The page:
Terrorvision‘s third album, “Regular Urban Survivors”, is a bit of a concept-album in its themes. But it’s not your average pompous, arty concept album, it’s much more friendly – like it’s your best mate, if you’re so inclined. The concept/theme running throughout is based around action movies. James Bond, Mission Impossible – there’s murder, mystery and intrigue. Aliens in “Didn’t Bleed Red”, conspiracies (“Conspiracy”), hit lists (“Celebrity Hit List”) – this album has all sorts of adventures going on.
Alongside this, there is a definite “sound of the times”. Regular Urban Survivors was released eighteen years ago in 1996, in the wake of grunge music. Fuzzy guitars and verses doused in a “couldn’t care less” attitude feature throughout, the perfect example of this is “Superchronic” which you can hear via the video at the bottom of this review. The whole album is full of off-the-cuff remarks and clever word games and rhymes, but it’s still not too humorous to be taken seriously. Theirs is a humour that was more of a commentary than cynicism, take this verse from “Easy”:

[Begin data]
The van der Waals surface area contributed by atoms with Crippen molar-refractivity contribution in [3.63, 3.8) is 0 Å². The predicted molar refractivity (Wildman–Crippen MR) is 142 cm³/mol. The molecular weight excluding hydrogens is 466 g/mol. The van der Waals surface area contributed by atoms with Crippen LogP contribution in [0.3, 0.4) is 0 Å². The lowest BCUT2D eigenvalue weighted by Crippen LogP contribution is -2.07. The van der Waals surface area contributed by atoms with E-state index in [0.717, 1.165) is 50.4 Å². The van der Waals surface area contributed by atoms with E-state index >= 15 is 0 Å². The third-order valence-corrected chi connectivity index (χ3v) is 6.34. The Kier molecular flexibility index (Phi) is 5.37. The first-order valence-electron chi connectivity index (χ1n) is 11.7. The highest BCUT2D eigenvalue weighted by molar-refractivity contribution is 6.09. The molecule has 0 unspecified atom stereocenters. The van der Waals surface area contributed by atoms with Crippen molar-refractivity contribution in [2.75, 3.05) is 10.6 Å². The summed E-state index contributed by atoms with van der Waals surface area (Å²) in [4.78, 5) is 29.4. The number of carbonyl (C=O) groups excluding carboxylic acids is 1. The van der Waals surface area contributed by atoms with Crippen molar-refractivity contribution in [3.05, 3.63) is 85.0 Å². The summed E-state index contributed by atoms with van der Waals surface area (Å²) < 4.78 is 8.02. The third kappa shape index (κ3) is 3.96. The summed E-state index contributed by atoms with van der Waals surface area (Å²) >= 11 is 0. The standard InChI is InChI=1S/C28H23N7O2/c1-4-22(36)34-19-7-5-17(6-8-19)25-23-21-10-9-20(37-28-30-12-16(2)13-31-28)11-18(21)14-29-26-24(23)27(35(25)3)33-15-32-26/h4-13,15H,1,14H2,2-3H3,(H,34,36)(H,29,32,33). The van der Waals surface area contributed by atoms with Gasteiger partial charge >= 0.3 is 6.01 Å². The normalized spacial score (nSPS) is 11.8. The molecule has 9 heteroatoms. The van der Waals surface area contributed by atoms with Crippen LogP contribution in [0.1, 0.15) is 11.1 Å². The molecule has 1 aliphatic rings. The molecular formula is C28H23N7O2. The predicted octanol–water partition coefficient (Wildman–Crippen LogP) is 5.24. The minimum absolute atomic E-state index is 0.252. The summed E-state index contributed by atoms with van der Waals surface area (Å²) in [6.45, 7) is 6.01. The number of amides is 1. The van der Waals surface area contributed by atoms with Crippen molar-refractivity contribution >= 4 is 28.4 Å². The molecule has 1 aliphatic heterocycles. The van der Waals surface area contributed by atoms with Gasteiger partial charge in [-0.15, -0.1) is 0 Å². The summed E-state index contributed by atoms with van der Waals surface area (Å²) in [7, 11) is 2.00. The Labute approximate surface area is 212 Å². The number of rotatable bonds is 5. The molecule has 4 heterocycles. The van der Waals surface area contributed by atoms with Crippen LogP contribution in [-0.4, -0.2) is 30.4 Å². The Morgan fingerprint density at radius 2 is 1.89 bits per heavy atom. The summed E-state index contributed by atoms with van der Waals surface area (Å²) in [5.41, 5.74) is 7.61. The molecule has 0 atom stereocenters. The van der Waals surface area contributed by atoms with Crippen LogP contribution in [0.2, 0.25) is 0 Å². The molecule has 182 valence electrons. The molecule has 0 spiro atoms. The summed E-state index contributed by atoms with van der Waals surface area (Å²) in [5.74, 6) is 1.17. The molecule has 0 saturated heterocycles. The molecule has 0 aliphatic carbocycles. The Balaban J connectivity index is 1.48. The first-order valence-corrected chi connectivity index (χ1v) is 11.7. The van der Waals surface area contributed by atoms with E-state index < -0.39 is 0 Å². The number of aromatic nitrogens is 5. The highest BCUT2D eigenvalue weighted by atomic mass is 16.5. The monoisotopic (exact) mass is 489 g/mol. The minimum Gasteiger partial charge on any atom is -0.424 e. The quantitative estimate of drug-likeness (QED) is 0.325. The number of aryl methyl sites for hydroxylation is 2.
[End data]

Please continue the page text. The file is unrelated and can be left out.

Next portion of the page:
Living out three separate lives,
with nothing else to do besides, it’s easy,
They’d wrote Bradford off the map,
then all that old commercial crap, it’s easy.
Hassle bound? Not me,
I’m happy and it’s easy and it’s free.
The album plays around with different genres of rock, from “Didn’t Bleed Red”‘s Brit-rock to the fast-paced punk of “If I Was You”, it sees Terrorvision at their creative peak – such heights they would never reach again, even though they did manage to score a hit with “Tequila” before eventually fizzling out in the 2000s. So, although most fans herald “How to Make Friends and Influence People” (Terrorvision’s 1994 release and their second album), the real gems can be found on Regular Urban Survivors.